The BEES ON DAEDALUS is unusual in the Hawke canon for its almost mythic quality, somewhat analogous to the medieval romance where the hero rescues the besieged queen, marries her and frees her people – although in Hawke’s case as an unwitting protagonist. Hawke is stranded on an Asteroid that is honeycombed with inumerable cells and populated by a race of creatures, who , although humanoid , live as a population of insects , in a colony where the individual is of no account and where consciousness only manifests itself as a collective entity. The colony comprises female workers and a queen who alone is capable of independent thought. The colony can be regarded as one entity and the workers seen as mere extentions of the queen’s will.Hers is the guiding consciousness of the entire hive. Presumably there are also drones elsewhere, but we do not meet them.
The idea of the hive-mind has been used by many sci-fi writers since HG Wells first penned EMPIRE OF THE ANTS, a short story published in 1905, in which a Portugeuse captain is sent on a mission up the Amazon river to investigate the ravages of an ant colony which has acquired a collective intelligence and which is destroying human settlements along the river. The portrayal of the hive mind has almost always been seen as an abhorrent thing, opposed to the basic values of Human individuality, and its guiding consciousness as an evil to be removed. An interesting work in this regard is Frank Herbert’s HELLSTROM’S HIVE (1973), a truly horrifying study, in which the hive society is compared to the human and in which the hive has its own very disturbing moralities but which make a chilling sense in their own terms. Closer to Sydney’s story is Sprague de Camp’s ROGUE QUEEN (1952) in which an expedition from Earth lands on the planet Ormazd where the dominant humanoid species live in hive societies under the iron control of a fertile queen. The main population, as in THE BEES ON DAEDALUS comprise infertile females and a group of drones who service the queen. Its main protagonist is one such female called Iroedh who is pursued by the hive after trying to free one of the hive drones who has been sentenced to death . Forced in her exile to eat meat , which the hive teaches is poison to all females except the queen, she discovers instead that not only does it do her no harm , but brings about her own sexual maturity. She thus becomes a rival to the hive queen, and the dissemination of this knowledge , which allows drones and females to be paired , causes the collapse of the hive system.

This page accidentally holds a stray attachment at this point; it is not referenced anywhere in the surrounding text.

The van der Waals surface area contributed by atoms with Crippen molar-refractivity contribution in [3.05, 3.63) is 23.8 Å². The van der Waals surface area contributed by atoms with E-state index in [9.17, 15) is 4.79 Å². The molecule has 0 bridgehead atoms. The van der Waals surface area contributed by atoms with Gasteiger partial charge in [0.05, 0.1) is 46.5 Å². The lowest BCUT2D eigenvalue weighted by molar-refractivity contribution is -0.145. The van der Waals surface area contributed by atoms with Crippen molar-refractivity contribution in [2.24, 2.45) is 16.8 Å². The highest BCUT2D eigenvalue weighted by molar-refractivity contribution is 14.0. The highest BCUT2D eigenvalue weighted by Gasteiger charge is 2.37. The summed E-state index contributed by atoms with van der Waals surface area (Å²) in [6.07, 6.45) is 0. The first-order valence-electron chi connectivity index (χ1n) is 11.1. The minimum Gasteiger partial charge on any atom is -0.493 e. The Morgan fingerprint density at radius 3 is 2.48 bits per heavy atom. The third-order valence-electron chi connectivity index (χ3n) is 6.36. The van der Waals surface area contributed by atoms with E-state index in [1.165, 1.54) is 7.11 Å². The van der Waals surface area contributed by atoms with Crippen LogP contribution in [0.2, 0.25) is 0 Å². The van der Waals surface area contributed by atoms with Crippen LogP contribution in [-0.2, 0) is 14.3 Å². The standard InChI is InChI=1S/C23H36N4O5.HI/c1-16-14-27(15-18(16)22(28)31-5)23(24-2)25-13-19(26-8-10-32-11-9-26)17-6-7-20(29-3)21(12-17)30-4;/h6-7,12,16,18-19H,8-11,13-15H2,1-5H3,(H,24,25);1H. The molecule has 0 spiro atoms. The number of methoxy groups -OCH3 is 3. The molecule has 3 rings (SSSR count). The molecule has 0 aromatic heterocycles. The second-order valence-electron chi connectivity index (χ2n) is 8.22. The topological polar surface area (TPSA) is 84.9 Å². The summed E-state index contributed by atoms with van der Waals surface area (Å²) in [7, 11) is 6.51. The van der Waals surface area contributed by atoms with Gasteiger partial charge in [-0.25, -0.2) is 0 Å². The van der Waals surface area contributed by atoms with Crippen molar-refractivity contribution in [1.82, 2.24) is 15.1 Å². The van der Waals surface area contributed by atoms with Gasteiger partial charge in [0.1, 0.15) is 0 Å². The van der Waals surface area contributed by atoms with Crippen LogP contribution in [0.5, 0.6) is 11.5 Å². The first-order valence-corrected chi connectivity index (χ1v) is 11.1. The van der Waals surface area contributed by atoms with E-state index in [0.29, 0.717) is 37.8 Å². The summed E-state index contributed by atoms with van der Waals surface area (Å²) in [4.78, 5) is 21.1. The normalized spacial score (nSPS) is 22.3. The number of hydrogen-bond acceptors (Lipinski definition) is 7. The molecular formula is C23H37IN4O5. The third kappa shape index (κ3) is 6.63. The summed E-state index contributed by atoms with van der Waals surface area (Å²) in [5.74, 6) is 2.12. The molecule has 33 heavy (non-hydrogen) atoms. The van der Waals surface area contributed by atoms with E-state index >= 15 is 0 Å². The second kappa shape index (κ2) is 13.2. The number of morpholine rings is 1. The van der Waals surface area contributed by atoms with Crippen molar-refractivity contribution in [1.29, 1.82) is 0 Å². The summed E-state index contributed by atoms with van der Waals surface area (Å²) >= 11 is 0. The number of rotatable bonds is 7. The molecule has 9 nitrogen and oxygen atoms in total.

Sexual relations are also the catalyst for change in BEES ON DAEDELUS , but in this case it is the introduction of Hawke’s DNA into the mix which will eventually free the “bees” by giving their descendents the ability to think and act autonomously. The queen in THE BEES ON DAEDALUS , unlike that in ROGUE QUEEN is portrayed sympathetically, not as a tyrant but rather as a mother trying to free her children from their enslavement by an un-named alien race who has hitherto held them in thrall.
The full story of THE BEES ON DAEDALUS can be found in JEFF HAWKE COSMOS Vol6 No3, and is available to buy from the JEFF HAWKE CLUB